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Will Going 35mph on the Perimeter Get You Anywhere Faster?

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Along the Top End of 285, the Georgia Department of Transportation (GDOT) has installed 176 digital signs. You may not have even noticed them yet. They're inconspicuous and covered with plastic for now, but if all goes according to plan, they will transform the driving experience on the Perimeter starting next month. With a slogan of "Slow down to get there faster," the Variable Speed Limit (VSL) program is designed to reduce bottlenecks, stop-and-go traffic and accidents using the slow-and-steady-wins-the-race theory. Traffic studies have shown that cars traveling at slower, more uniform speeds get to their destinations faster than those who zoom then stop, zoom then stop. The standard speed limit for the Top End will go from 55 to 65 but depending on traffic, weather and road conditions, could be dropped to as little as 35mph if the 24/7 real-time monitoring deems it necessary. GDOT stresses that their "ability to remotely change the speed limit on the corridor is not intended to create speed traps." Washington state implemented a similar system and saw a 13 percent reduction in collisions. The real question is: Will anybody ever actually drive 35mph on 285 when not forced to do so by traffic?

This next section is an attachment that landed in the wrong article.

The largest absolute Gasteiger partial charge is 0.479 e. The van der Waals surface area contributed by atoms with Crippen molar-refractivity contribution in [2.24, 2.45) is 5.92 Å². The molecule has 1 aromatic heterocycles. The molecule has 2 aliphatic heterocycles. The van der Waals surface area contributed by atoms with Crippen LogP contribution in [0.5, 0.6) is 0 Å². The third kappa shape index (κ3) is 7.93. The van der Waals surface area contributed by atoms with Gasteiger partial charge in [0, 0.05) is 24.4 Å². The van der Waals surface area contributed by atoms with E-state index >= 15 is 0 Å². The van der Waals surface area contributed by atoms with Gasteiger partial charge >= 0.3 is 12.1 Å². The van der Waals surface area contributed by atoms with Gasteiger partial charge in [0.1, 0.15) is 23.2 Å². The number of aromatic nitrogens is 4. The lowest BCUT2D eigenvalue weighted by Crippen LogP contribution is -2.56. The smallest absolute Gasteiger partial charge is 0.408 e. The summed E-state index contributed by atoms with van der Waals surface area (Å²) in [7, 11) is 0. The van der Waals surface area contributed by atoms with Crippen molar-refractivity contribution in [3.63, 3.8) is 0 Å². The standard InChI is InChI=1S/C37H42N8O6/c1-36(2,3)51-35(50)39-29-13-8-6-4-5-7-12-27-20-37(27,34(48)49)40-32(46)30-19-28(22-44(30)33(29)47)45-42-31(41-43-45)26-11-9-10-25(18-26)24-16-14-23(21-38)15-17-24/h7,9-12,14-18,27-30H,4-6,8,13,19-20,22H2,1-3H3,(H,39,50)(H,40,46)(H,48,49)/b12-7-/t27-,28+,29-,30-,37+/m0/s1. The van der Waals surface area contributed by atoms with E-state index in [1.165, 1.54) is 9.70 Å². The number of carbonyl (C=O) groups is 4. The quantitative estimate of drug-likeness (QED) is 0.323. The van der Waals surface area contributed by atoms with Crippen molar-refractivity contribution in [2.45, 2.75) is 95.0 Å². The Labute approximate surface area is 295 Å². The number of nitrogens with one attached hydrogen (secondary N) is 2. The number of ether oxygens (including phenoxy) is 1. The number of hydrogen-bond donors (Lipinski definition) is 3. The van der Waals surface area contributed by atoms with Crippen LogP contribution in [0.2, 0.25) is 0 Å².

Poll results

· Variable Speed Limits [GDOT]